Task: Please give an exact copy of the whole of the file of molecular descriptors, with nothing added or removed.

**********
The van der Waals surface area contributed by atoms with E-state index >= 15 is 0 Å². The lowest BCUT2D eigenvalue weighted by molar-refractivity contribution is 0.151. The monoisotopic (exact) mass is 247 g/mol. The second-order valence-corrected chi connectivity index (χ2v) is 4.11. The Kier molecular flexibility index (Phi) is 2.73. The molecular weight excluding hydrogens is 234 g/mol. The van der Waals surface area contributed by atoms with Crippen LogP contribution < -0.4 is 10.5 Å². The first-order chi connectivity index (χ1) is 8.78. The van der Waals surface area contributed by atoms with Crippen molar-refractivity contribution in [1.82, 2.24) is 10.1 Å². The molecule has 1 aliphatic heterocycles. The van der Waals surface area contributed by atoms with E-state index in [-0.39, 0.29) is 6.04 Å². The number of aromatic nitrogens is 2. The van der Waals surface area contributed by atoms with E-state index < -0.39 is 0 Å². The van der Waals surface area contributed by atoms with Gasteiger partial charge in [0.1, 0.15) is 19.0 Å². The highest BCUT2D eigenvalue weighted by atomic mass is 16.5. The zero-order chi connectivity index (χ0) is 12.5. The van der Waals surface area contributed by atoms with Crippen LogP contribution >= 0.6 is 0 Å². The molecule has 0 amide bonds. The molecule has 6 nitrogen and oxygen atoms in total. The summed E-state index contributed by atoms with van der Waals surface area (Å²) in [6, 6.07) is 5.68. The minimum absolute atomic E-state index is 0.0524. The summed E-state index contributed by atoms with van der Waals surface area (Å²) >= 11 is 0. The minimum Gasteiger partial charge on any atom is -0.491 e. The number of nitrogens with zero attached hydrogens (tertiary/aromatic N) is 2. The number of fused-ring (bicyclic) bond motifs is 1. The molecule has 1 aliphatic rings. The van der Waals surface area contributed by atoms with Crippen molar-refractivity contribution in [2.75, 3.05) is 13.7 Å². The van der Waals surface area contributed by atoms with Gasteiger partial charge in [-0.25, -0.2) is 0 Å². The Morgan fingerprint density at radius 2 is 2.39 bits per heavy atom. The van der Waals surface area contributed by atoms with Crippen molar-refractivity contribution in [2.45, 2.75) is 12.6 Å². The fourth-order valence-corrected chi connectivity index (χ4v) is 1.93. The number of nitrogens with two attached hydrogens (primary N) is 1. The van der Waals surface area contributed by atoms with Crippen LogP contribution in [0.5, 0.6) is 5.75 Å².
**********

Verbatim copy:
The van der Waals surface area contributed by atoms with E-state index >= 15 is 0 Å². The lowest BCUT2D eigenvalue weighted by molar-refractivity contribution is 0.151. The monoisotopic (exact) mass is 247 g/mol. The second-order valence-corrected chi connectivity index (χ2v) is 4.11. The Kier molecular flexibility index (Phi) is 2.73. The molecular weight excluding hydrogens is 234 g/mol. The van der Waals surface area contributed by atoms with Crippen LogP contribution < -0.4 is 10.5 Å². The first-order chi connectivity index (χ1) is 8.78. The van der Waals surface area contributed by atoms with Crippen molar-refractivity contribution in [1.82, 2.24) is 10.1 Å². The molecule has 1 aliphatic heterocycles. The van der Waals surface area contributed by atoms with E-state index in [-0.39, 0.29) is 6.04 Å². The number of aromatic nitrogens is 2. The van der Waals surface area contributed by atoms with E-state index < -0.39 is 0 Å². The van der Waals surface area contributed by atoms with Gasteiger partial charge in [0.1, 0.15) is 19.0 Å². The highest BCUT2D eigenvalue weighted by atomic mass is 16.5. The zero-order chi connectivity index (χ0) is 12.5. The van der Waals surface area contributed by atoms with Crippen LogP contribution >= 0.6 is 0 Å². The molecule has 0 amide bonds. The molecule has 6 nitrogen and oxygen atoms in total. The summed E-state index contributed by atoms with van der Waals surface area (Å²) in [6, 6.07) is 5.68. The minimum absolute atomic E-state index is 0.0524. The summed E-state index contributed by atoms with van der Waals surface area (Å²) >= 11 is 0. The minimum Gasteiger partial charge on any atom is -0.491 e. The number of nitrogens with zero attached hydrogens (tertiary/aromatic N) is 2. The number of fused-ring (bicyclic) bond motifs is 1. The molecule has 1 aliphatic rings. The van der Waals surface area contributed by atoms with Crippen molar-refractivity contribution in [2.75, 3.05) is 13.7 Å². The van der Waals surface area contributed by atoms with Gasteiger partial charge in [-0.25, -0.2) is 0 Å². The Morgan fingerprint density at radius 2 is 2.39 bits per heavy atom. The van der Waals surface area contributed by atoms with Crippen molar-refractivity contribution in [2.45, 2.75) is 12.6 Å². The fourth-order valence-corrected chi connectivity index (χ4v) is 1.93. The number of nitrogens with two attached hydrogens (primary N) is 1. The van der Waals surface area contributed by atoms with Crippen LogP contribution in [0.5, 0.6) is 5.75 Å².